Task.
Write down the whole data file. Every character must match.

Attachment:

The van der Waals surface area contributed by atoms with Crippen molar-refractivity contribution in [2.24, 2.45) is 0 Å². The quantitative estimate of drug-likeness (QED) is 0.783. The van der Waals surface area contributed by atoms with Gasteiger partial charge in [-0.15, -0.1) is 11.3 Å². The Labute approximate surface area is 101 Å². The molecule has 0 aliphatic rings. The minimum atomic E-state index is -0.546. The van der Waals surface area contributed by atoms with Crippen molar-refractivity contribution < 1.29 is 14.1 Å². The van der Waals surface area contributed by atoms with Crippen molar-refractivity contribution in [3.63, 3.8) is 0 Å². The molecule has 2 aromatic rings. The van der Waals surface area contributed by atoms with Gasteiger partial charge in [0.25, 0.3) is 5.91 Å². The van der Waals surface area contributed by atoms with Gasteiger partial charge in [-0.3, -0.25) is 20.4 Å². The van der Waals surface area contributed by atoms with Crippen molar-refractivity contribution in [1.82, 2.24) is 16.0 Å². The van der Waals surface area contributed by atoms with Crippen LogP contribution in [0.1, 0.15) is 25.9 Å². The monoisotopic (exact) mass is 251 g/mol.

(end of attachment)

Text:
The van der Waals surface area contributed by atoms with Crippen molar-refractivity contribution in [2.24, 2.45) is 0 Å². The quantitative estimate of drug-likeness (QED) is 0.783. The van der Waals surface area contributed by atoms with Gasteiger partial charge in [-0.15, -0.1) is 11.3 Å². The Labute approximate surface area is 101 Å². The molecule has 0 aliphatic rings. The minimum atomic E-state index is -0.546. The van der Waals surface area contributed by atoms with Crippen molar-refractivity contribution < 1.29 is 14.1 Å². The van der Waals surface area contributed by atoms with Crippen molar-refractivity contribution in [3.63, 3.8) is 0 Å². The molecule has 2 aromatic rings. The van der Waals surface area contributed by atoms with Gasteiger partial charge in [0.25, 0.3) is 5.91 Å². The van der Waals surface area contributed by atoms with Gasteiger partial charge in [-0.3, -0.25) is 20.4 Å². The van der Waals surface area contributed by atoms with Crippen molar-refractivity contribution in [1.82, 2.24) is 16.0 Å². The van der Waals surface area contributed by atoms with Crippen LogP contribution in [0.1, 0.15) is 25.9 Å². The monoisotopic (exact) mass is 251 g/mol.